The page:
Man-made water vapour next climate threat
Scientists have warned that increasing levels of water vapour in the upper troposphere – a key intensifier of global warming – owing to greenhouse gases will amplify climate change impacts over the next decades.
Scientists at University of Miami’s Rosenstiel School of Marine and Atmospheric Science conducted the first study to confirm that human activities have increased water vapour in the upper troposphere. To find out the potential causes of a 30-year moistening trend in the upper troposphere, a region 3-7 miles above the earth’s surface, they measured water vapour in the upper troposphere collected by NOAA satellites. They showed that rising water vapour in the upper troposphere cannot be explained by natural forces such as volcanoes and changes in solar activity but by increased greenhouse gases.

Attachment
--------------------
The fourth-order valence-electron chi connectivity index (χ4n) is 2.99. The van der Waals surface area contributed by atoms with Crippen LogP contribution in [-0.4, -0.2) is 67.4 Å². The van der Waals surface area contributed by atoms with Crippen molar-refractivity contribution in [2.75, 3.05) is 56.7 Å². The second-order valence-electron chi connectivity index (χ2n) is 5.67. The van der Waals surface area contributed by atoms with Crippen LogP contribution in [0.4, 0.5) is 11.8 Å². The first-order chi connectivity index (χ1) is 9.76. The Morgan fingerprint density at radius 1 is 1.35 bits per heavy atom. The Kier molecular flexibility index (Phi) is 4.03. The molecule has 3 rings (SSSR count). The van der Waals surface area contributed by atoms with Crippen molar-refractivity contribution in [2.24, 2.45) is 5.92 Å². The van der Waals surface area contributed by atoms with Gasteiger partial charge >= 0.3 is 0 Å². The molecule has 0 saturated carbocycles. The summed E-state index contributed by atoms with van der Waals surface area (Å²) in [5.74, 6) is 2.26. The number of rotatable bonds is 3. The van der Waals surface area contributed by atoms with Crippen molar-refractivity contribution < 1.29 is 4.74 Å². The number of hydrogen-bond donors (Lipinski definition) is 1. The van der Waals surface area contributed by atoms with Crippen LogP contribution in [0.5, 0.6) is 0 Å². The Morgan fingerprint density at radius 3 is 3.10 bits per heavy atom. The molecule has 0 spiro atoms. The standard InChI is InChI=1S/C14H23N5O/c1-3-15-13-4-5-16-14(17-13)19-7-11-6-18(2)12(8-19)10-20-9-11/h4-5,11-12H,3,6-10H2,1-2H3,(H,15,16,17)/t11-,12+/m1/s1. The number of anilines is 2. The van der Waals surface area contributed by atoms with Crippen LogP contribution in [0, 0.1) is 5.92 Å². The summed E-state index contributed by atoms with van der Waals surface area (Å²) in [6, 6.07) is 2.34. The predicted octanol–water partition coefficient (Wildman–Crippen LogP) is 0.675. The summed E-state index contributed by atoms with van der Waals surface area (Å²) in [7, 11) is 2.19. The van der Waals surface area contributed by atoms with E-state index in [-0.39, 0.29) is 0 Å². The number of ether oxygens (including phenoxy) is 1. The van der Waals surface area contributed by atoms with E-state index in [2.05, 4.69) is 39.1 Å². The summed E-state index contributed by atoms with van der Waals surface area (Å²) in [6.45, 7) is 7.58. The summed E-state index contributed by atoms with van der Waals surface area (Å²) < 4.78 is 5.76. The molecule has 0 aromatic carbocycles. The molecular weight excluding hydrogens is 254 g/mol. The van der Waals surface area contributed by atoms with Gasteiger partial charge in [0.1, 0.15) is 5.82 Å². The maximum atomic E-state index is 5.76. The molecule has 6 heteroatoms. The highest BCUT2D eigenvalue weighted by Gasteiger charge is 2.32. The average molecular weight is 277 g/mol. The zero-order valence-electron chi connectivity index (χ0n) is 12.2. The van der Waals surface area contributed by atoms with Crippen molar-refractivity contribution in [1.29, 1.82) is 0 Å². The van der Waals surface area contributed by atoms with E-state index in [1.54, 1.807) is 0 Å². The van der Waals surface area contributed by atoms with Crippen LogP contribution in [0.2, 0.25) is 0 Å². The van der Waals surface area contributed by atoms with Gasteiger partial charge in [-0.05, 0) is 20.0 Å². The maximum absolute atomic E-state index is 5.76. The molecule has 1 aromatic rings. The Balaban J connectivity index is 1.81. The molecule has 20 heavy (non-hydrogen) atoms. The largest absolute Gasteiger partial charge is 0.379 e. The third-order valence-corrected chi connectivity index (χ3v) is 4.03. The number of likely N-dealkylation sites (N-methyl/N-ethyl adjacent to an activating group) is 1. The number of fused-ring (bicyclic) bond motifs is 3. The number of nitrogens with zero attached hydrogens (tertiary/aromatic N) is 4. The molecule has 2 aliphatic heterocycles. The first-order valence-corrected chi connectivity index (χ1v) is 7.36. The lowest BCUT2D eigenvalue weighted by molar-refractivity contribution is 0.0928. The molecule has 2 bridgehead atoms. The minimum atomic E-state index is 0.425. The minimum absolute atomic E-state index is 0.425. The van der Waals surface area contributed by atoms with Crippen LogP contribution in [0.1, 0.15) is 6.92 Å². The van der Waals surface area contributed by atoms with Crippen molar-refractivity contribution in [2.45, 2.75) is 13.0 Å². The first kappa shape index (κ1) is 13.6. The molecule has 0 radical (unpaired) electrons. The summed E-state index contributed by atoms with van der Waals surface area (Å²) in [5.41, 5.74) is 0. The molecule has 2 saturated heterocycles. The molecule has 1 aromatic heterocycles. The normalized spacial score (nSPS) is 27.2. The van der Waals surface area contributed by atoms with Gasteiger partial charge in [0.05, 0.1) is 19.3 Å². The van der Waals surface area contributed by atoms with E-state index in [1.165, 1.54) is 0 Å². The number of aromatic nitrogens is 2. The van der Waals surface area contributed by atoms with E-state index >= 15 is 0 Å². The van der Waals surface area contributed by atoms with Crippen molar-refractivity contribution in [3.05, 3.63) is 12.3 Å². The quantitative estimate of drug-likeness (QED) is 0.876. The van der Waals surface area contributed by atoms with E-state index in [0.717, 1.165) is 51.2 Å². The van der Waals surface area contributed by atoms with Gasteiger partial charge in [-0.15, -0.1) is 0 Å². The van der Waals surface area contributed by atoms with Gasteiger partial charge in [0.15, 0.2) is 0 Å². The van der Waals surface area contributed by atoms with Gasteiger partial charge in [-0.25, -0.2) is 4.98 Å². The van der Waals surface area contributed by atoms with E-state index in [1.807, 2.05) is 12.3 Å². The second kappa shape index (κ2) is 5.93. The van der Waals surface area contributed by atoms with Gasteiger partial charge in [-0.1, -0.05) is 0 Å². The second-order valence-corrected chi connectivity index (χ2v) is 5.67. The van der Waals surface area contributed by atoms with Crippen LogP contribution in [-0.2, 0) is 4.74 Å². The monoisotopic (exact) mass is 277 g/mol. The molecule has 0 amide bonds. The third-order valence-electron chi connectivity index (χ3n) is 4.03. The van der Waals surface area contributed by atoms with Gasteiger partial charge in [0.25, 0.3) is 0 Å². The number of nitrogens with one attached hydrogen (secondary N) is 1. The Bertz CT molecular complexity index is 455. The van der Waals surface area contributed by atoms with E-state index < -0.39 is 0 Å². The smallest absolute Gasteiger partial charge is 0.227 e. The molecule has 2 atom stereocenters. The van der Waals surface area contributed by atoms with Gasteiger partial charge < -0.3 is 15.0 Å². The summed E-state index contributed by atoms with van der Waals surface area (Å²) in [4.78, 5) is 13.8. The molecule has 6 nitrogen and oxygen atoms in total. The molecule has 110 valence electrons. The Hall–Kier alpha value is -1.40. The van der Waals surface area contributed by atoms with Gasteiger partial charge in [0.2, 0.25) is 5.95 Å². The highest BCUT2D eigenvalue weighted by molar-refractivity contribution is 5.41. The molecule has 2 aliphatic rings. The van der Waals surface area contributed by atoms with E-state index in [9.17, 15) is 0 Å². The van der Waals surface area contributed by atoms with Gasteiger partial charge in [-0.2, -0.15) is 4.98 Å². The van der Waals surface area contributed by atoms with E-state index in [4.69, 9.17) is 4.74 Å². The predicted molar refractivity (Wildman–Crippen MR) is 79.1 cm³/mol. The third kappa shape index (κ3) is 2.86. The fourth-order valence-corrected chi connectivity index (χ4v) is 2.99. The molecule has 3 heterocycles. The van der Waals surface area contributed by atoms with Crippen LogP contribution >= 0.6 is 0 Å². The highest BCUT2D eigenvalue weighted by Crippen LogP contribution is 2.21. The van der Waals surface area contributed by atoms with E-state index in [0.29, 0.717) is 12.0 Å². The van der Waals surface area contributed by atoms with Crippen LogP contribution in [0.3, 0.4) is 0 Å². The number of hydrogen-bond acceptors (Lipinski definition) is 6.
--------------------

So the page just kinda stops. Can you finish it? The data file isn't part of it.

Greenhouse gases contribute immensely in raising temperatures by trapping the earth’s radiant heat inside the atmosphere. This warming also increases the buildup of atmospheric water vapour, the most abundant greenhouse gas. The moistening of the atmosphere traps more radiant heat and contributes in amplifying greenhouse effect.
The study explains with the help of climate models that as the climate warms from the burning of fossil fuels, the concentrations of water vapour in the atmosphere will also increase due to that warming which result into trapping of more heat and further increases the Earth’s temperature.